“One may know the condition of the whole army from the behaviour of single soldier” this quote from Sun Tzu, on the art of war, perfectly describes what Ashok Tanwar’s (former Haryana Congress president) resignation tells us about the condition of the grand old party at present.
Its soldiers are fighting among each other rather than fighting with the enemy and this is making the situation worse for an already ailing Congress party. Ashok Tanwar is the latest entrant in the long list of leaders who have either left the party or raised questions on the functioning of the party. In his resignation letter, he has written that congress is going through “an existential crisis”, “not because of its political opponents but because of serious internal contradictions”. He also adds that conspiracy has been hatched to remove leaders groomed by Rahul Gandhi.
This, once again, highlights the deep chasm between the old guard and the young generation in the party. Recently, many incidents have shown that the Congress party is facing an internal crisis which is damaging it more than the external one. One of the prime examples of this is the party’s stand on the abrogation of Article 370 in Kashmir. While senior leaders like Ghulam Nabi Azad and Kapil Sibal criticized the move by calling it ‘murder of the democracy’, young leaders like Jyotiraditya Sindhia, Deependra Hooda, Aditi Singh have supported it openly.
Bhubaneshwar Kalita party’s Rajya Sabha chief has even resigned from the party when he was asked to issue whip against the decision. This incident shows the lack of coordination and corporation among the leaders of the party and also the inefficiency of the party’s top leadership.
Congress handling of Rahul Gandhi’s resignation after the defeat in Lok Sabha election had made them a laughing stock in front of the country. Rahul’s resignation by taking responsibility of the defeat was a good opportunity for Congress to change its image of a dynastic party; but by going back to Sonia Gandhi, it has proved that the party is still not ready for a bold decision but rather looking for temporary solutions.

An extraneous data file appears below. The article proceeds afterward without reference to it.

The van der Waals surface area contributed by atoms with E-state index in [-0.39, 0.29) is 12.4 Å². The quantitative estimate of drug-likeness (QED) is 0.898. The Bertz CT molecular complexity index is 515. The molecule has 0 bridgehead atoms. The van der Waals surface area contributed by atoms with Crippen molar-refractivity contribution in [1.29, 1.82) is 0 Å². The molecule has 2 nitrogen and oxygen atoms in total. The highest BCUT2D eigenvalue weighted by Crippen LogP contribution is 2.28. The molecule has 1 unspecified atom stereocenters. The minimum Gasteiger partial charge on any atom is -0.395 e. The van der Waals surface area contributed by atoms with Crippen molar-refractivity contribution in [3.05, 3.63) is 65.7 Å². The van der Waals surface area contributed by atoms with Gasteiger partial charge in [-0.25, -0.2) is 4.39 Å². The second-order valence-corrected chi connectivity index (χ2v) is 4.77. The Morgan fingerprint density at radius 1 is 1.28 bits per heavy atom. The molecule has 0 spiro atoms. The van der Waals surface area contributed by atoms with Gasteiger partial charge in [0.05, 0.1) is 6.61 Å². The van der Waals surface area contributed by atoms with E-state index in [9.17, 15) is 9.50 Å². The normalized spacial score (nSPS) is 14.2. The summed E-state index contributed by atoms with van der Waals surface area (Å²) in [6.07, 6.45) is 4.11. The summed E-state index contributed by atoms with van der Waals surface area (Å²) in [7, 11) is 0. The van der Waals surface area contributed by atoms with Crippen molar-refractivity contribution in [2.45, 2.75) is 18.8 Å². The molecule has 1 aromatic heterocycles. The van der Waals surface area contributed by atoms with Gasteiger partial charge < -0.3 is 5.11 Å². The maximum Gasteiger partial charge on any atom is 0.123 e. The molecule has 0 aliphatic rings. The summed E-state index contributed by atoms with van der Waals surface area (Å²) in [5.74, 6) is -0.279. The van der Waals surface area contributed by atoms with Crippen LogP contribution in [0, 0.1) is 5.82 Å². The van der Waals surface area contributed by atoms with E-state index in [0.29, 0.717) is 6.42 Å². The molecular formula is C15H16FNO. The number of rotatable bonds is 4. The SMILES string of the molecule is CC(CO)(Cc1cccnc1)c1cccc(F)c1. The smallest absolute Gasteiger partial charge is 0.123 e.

Whether it’s asking for an explanation from Shashi Tharoor for supporting Jairam Ramesh Statement or the daring attitude shown by Aditi Singh Raebareli (Sadar) MLA to go against party’s whip and attend special state assembly session; it seems that party leaders are more interested in fighting with each other rather than standing together and counter their opponent.
Rahul Gandhi’s trip to Cambodia for a meditation retreat (according to some media reports), when elections in two states are around the corner is also posing a serious question about the Congress strategy to counter the BJP in these elections,i.e. if they have any strategy at all.
In my opinion, ruling for years has made the Congress lethargic, therefore it is taking too much time to learn the art of opposition, which is not only hurting the party but also the country. Strong opposition is as important as strong Government in a democracy, to keep a check on the government and become the voice of the people.
Except for a few occasions, the party has played its role of opposition mostly on twitter rather than hitting the ground, like the BJP used to do when they were in the opposition. Someone from the Congress has to step up and do a ‘surgery’ of the party, which is pending for a long time.
Also, someone has to remind the party leaders of John Dickinson’s, ‘The Liberty Song’ – “By uniting we stand, by dividing we fall!”.